Further, if we flood this immature system that normally has irregular cycles and low hormones, are we increasing lifetime estrogen exposure? High lifetime estrogen exposure is a risk factor for breast cancer and other reproductive cancers. Is it possible that hormonal contraception in adolescence could have the opposite effect of hormonal contraception in adulthood? Again, we need to test this hypothesis.
Future work on this topic includes asking whether adolescent menstrual cycle variation is any different today than twenty to thirty years ago. The only data we have (at least that I know of) are from the aforementioned 1984 and 1992 papers, and maybe some derivative papers using the same datasets. But we all know there have been massive changes in body composition, diet and health in the last few decades that deserve consideration. So, this work needs to be re-done on a current population.
We also need to ask how adolescent reproductive functioning varies within and between populations. While this has been studied extensively in adult women, we don’t have a sense of adolescent population variation. This will give us a sense of what ecological variables produce variation not only in age at menarche, but in how long cycle irregularity persists and reproductive hormone concentrations.
Some additional, provocative thoughts
In this symposium where I gave this talk, Karen Kramer delivered a beautiful paper just before mine on teen pregnancy, and I had some great conversations with session participants and attendees, that has further evolved my own thinking on this issue. I want to say something just a little provocative:
While I think teen pregnancy should be avoided, culturally we overstate its dangers and consequences because we have a real problem with young people reproducing. This can lead young girls to overlook potentially more serious issues like sexually transmitted infections, HIV, and cervical cancer, all of which girls and women are at risk for if they use only hormonal contraception and have otherwise unprotected sex.
Let me explain two important points here. First, in most industrialized nations we are not set up well to support young mothers because of the way families are isolated, yet social support is a strong predictor of birth weight, postpartum depression, and labor progression (Collins et al. 1993; Feldman et al. 2000; Turner et al. 1990). So there are very strong and obvious reasons why teen pregnancy and motherhood can be incredibly challenging in industrialized environments. I wonder sometimes if that lack of cultural support is related to a fear that more young girls will get pregnant if they feel they have permission to procreate. This is similar to the argument in favor of abstinence-only sex ed: if they don’t know their options, or are shamed into believing this option is the worst possible one, then of course they won’t make them. But adults aren’t rational. I’m unsure why we expect adolescents to be.
We also need to consider population variation in adolescence and pregnancy. Variation in age at first birth in traditional populations is quite wide, from sixteen to almost twenty six years of age (Walker et al. 2006). In more traditional populations you see a lot of allomothering and grandmothering to support first time mothers, who are often teenagers (Hawkes 2003; Hrdy 2009; Kramer 2005; Kramer 2008). So, support systems are built in, and it does not alter the trajectory of your life in the same way teen pregnancy does in an industrialized population.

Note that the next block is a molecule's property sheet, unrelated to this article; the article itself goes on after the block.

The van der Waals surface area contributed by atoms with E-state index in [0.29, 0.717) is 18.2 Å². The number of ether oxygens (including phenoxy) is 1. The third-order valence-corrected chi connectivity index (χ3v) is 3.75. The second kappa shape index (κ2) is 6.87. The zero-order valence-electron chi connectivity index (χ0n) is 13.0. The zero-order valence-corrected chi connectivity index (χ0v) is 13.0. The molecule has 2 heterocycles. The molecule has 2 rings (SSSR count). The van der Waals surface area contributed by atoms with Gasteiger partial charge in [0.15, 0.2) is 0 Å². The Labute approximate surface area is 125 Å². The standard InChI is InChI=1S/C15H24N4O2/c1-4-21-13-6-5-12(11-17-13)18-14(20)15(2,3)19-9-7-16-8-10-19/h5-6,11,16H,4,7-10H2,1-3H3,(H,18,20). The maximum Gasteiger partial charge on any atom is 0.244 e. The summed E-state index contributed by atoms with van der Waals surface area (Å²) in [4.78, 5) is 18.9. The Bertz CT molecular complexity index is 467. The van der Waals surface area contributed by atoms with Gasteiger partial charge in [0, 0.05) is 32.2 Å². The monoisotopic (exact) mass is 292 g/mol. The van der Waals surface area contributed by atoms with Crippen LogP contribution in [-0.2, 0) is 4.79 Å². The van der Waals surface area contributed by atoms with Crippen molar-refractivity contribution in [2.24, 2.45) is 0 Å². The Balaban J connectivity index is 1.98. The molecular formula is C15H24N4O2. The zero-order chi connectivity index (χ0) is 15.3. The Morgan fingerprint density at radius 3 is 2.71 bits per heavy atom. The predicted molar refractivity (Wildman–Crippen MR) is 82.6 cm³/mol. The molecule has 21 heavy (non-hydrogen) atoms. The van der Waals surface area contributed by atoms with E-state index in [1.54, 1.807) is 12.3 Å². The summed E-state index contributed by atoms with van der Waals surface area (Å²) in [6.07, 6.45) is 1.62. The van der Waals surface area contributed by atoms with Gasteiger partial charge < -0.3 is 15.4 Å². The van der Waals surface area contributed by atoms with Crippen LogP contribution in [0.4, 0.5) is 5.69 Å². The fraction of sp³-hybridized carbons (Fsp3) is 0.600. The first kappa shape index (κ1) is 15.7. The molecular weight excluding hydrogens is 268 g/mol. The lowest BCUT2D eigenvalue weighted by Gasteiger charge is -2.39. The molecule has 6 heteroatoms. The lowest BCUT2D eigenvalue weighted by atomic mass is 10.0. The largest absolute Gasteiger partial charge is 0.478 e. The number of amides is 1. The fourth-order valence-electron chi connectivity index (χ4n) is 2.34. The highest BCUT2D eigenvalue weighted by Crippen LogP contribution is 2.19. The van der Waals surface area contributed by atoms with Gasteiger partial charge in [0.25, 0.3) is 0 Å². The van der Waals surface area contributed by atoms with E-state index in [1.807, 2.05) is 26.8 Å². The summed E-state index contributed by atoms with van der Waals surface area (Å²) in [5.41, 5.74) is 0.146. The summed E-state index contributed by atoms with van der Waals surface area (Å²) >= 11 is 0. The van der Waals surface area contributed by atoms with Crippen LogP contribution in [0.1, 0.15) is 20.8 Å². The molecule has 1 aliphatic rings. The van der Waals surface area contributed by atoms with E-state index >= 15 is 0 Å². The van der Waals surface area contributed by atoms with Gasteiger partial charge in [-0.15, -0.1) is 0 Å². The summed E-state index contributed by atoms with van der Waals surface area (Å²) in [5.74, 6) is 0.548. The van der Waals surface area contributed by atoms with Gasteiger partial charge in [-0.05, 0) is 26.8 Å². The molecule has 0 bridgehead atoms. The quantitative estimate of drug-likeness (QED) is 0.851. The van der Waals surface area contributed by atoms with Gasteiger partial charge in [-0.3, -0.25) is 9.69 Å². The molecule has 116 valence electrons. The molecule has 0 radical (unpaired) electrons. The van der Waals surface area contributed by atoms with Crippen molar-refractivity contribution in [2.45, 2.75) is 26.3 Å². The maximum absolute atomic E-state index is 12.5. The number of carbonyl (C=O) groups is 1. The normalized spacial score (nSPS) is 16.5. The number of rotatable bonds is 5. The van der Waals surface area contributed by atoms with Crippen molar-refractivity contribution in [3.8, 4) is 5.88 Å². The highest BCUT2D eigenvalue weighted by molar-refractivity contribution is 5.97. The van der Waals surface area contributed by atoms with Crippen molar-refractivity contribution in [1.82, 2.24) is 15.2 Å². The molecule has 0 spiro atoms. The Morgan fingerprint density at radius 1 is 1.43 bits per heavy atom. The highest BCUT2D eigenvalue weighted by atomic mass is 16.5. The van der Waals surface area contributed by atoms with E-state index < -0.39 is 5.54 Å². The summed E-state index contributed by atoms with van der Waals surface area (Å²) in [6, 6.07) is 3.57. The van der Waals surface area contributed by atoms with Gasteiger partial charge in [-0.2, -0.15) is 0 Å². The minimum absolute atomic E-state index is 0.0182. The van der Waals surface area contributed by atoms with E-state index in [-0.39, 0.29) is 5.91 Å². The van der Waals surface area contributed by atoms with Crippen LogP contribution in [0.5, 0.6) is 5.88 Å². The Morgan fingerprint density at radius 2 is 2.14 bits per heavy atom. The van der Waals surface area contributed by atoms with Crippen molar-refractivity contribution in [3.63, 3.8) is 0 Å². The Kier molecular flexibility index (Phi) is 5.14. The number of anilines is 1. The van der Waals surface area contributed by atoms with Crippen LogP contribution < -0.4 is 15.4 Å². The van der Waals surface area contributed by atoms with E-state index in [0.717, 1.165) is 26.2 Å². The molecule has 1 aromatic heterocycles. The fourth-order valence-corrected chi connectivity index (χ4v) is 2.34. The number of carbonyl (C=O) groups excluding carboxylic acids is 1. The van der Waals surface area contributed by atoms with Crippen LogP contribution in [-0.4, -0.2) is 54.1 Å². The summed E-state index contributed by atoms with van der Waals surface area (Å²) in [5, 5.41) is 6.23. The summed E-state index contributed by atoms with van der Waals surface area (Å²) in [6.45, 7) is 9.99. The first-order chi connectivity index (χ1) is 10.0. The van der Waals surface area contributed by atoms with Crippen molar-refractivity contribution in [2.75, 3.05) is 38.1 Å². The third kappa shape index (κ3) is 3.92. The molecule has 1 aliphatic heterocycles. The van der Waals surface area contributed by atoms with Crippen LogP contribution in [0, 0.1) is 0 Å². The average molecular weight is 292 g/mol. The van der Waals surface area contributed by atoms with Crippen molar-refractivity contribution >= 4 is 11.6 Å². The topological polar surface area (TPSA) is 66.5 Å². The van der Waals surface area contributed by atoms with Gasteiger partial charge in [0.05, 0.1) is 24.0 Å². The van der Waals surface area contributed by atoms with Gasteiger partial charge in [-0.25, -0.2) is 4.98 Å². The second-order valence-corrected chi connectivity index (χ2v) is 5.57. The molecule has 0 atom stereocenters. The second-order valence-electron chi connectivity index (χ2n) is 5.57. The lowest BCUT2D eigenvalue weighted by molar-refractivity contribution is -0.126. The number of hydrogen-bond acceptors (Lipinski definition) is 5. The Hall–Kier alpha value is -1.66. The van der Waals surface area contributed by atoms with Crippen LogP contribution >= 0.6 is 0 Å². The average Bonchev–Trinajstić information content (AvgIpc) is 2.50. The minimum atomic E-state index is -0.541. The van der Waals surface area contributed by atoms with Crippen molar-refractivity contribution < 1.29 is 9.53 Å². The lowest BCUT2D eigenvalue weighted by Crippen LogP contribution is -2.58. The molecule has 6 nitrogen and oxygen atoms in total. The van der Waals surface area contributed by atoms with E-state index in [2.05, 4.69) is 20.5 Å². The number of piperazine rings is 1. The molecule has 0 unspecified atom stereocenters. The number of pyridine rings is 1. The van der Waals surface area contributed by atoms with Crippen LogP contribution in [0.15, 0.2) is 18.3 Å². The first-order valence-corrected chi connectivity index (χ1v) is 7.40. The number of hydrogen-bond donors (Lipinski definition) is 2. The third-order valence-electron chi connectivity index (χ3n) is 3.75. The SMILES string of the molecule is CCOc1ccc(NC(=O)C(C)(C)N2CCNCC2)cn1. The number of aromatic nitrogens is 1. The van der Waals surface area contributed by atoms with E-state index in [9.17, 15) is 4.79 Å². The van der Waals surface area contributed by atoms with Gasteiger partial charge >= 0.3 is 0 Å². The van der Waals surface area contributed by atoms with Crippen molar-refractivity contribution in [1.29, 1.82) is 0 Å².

This range of variation in age at first birth, and the fact that most of those young mothers do just fine, perhaps even end up with higher reproductive success, leads me to my second point: the physiological evidence against teen pregnancy might be overstated. In her talk, Karen discussed a paper of hers in the American Journal of Physical Anthropology that described the negative health outcomes of teen pregnancy (Kramer 2008). In it, she reviewed literature that suggests that when you control for lack of prenatal care, first pregnancy, and low socioeconomic status, the common assumption that pregnancy is harmful to teens is significantly weakened.
Further, in her own work with Pumé foragers in Venezuela, mothers under the age of fourteen were the only group to have greater infant mortality than the referent group of late reproducers (Kramer 2008). Yet when we teach young girls about their bodies, we tell them that their bodies are not equipped to have babies in their teens and that there are extreme consequences (in fact, I have said exactly this in the past). The reality is that those consequences are worst for very young teens, and may not be as significant in older teens.
Am I advocating teenagers get pregnant? Absolutely and unequivocally no. But I think they need access to correct information, not skewed information. This means telling them the truth about our uncertainties about the health implications for hormonal contraception in adolescence, it means educating them about the importance of barrier methods, and it means making sure they understand the health risks associated with unprotected sex.
This is a nuanced issue that requires nuanced thinking. Despite my concerns about adolescent hormone contraceptive use, there are problems with barrier methods as well, particularly when there may be a cultural bias against their use, or in situations when women cannot safely use contraception in an obvious way with their partner (Gupta et al. 2008). Again, what is important here is conveying correct information, so that each individual can weigh the pros and cons as they relate to her own context. This means it could be an excellent idea for some twelve year olds to be on hormonal contraception, and a terrible one for other girls through the age of twenty. It is going to have to be up to them.
I hope this post generates some thinking and some conversation, and I welcome people who might push me in a different direction than where I’m currently thinking. I am sharing this now, before putting it together as a manuscript, to provoke thoughts and comments.
References (watch out! Ref list almost as long as post!)
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Bentley GR. 1996. Evidence for interpopulation variation in normal ovarian function and consequences for hormonal contraception. In: Rosetta LaM-T, C.G.N., editor. Variability in human fertility. Cambridge, UK: Cambridge University Press. p 46-65.